Running honeypots is always interesting to get an overview of whats happening on the Internet in terms of scanners or new threats. Honeypots are useful not only in the Wild but also on your internal networks. There are plenty of solutions to deploy honeypots with more or less nice features (depending on the chosen solution). They are plenty of honeypots which can simulate specific services or even mimic a complete file system, computer or specific hardware.
Thats cool but often such honeypots require a lot of dependencies (Python/Perl modules) or must be compiled. Sometimes, you just need to collect basic data to understand whos knocking on your door. I was looking for a quick padding:5px 10px”>
# iptables -t nat -A PREROUTING -p tcp –dport 1:65534 -j REDIRECT –to-ports 10000
Note: I limited the range to port 65534 to allow binding my SSH daemon to port 65535 (if you need to access the honeypot remotely).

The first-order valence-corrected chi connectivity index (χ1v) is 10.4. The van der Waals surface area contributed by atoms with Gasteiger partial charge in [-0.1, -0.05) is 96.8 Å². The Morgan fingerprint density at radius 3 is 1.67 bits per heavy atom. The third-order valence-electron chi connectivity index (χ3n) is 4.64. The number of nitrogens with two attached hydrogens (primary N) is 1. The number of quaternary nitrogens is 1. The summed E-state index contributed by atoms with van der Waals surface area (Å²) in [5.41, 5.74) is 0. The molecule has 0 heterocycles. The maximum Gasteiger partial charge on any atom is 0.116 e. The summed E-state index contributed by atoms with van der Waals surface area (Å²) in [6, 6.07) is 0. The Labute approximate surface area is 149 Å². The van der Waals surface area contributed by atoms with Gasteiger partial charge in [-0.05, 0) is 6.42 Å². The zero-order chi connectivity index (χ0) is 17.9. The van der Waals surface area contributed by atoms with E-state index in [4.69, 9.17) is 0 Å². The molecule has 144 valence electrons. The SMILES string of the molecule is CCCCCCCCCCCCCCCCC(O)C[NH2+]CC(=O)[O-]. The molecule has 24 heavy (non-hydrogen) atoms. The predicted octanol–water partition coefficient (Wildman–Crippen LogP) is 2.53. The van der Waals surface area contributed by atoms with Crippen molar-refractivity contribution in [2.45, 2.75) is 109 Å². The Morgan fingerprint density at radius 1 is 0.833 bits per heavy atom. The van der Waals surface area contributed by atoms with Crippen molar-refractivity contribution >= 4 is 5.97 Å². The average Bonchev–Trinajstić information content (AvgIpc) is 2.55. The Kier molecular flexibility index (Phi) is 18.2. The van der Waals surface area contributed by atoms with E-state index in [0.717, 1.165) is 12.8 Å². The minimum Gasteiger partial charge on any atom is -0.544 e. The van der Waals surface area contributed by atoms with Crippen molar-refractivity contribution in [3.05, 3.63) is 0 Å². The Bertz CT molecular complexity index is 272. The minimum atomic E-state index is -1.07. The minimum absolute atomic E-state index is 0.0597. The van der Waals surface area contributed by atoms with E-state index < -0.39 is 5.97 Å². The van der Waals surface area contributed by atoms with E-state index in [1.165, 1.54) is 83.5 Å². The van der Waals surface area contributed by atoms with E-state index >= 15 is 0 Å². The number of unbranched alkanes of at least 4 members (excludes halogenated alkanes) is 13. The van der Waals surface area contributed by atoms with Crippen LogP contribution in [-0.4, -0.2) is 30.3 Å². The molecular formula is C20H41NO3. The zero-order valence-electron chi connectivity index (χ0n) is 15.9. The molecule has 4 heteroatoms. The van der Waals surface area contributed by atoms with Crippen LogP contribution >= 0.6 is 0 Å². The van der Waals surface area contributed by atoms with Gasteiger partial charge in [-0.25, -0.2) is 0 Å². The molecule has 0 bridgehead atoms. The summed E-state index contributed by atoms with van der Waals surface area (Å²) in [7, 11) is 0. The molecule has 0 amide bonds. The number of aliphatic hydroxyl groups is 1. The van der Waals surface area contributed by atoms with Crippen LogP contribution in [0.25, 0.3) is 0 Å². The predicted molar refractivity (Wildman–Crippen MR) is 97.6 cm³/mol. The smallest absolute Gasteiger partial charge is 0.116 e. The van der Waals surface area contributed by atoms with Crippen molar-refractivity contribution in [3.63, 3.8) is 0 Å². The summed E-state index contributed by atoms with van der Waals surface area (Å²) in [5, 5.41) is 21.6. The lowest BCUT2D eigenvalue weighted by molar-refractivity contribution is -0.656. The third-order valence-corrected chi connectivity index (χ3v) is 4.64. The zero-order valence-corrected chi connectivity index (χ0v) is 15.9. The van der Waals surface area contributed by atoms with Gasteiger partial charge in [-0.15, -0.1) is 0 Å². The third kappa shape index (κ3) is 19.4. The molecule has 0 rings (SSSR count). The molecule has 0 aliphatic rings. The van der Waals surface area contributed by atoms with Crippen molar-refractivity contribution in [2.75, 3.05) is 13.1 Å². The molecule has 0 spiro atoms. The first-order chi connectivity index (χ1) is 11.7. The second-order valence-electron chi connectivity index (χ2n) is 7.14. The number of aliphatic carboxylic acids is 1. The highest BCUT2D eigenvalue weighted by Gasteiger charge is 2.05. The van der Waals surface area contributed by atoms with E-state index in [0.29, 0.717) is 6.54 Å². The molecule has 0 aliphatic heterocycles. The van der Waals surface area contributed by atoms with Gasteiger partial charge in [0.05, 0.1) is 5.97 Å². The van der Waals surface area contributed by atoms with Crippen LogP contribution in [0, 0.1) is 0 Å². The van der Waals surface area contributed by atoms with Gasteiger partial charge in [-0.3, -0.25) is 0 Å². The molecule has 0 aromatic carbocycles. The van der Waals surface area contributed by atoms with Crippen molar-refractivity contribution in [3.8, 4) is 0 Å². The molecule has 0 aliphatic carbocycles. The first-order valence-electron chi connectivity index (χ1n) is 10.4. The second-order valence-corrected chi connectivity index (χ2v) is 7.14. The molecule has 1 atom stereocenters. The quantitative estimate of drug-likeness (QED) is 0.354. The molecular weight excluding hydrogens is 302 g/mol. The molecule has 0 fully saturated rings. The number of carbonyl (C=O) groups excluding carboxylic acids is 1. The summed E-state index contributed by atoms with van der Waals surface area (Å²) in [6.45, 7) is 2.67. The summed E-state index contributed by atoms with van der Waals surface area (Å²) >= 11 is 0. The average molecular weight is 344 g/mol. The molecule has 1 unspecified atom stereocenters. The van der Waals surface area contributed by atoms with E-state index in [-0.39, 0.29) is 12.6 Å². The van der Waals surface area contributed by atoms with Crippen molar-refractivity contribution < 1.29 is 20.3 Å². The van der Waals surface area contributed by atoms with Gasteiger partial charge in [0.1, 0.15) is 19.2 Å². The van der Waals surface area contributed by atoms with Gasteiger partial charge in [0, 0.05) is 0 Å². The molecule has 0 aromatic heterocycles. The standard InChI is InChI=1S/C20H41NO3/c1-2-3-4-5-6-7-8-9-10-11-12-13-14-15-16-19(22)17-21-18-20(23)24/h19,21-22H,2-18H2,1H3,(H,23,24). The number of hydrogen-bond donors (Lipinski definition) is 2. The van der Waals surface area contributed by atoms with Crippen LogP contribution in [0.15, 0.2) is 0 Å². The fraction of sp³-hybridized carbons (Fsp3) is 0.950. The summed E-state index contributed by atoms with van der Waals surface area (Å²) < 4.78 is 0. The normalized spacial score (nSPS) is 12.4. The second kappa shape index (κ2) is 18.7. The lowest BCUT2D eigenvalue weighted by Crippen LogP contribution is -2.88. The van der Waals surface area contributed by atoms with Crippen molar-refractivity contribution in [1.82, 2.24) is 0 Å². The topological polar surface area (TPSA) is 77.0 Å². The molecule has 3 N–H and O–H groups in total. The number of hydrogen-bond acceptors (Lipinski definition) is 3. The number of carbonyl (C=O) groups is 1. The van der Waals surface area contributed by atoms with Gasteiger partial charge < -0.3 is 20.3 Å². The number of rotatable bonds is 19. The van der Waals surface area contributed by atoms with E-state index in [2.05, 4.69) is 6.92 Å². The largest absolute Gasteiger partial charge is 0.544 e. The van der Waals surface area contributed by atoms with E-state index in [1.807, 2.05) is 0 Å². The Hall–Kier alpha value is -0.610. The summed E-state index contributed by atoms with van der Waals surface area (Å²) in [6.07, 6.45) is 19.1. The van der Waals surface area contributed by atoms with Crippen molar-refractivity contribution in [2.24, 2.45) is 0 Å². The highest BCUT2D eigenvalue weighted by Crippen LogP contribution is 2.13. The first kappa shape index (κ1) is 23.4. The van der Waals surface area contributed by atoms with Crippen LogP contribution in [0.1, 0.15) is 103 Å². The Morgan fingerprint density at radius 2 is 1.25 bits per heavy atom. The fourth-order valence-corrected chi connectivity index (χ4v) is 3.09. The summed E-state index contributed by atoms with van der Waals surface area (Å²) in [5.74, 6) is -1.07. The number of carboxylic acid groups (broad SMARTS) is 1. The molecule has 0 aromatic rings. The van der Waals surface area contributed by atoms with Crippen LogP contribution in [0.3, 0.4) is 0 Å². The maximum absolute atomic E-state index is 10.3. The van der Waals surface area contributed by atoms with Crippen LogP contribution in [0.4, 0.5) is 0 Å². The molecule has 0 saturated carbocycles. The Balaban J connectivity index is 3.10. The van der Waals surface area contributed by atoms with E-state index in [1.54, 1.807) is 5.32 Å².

The next step is to accept and establish a connection on any port (at least the TCP handshake). netcat is the perfect tool for this and is usually installed by default with many Linux distribution. Let padding:5px 10px”>
# netcat -l -k -p 10000 | tee -a /tmp/netcat.log
Finally, a full packet capture is always nice to have, let padding:5px 10px”>
# tcpdump -i eth0 -w /tmp/tcpdump.pcap -C 1000 -W 10 -lenx -X -s 0 not port 65534
Finally, we can put all the commands in a single script tinypot.sh. Im using the screen padding:5px 10px”>
/sbin/iptables -t nat -A PREROUTING -p tcp –dport 1:65534 -j REDIRECT –to-ports 10000
/usr/bin/screen -S netcat -d -m /bin/netcat -l -k -p 10000 | tee -a /tmp/netcat.log
/usr/bin/screen -S tcpdump -d -m /sbin/tcpdump -i eth0 -w /tmp/tcpdump.pcap -C 1000 -W 10 -lenx -X -s 0 not port 65534
echo TinyPot running, use screen -r [netcat|tcpdump] to access tools width:800px” />
We can see classic stufflike bots scanning for open proxies, SMB shares or searching for admin interfaces. Whats next? Wireshark can be used to export statistics(menu Statistics – Conversations width:800px” />
Nothing fancy here and Im sure that it can be improved but TinyPot just does the work!
Xavier Mertens (@xme)
ISC Handler – Freelance Security Consultant
(c) SANS Internet Storm Center. https://isc.sans.edu Creative Commons Attribution-Noncommercial 3.0 United States License.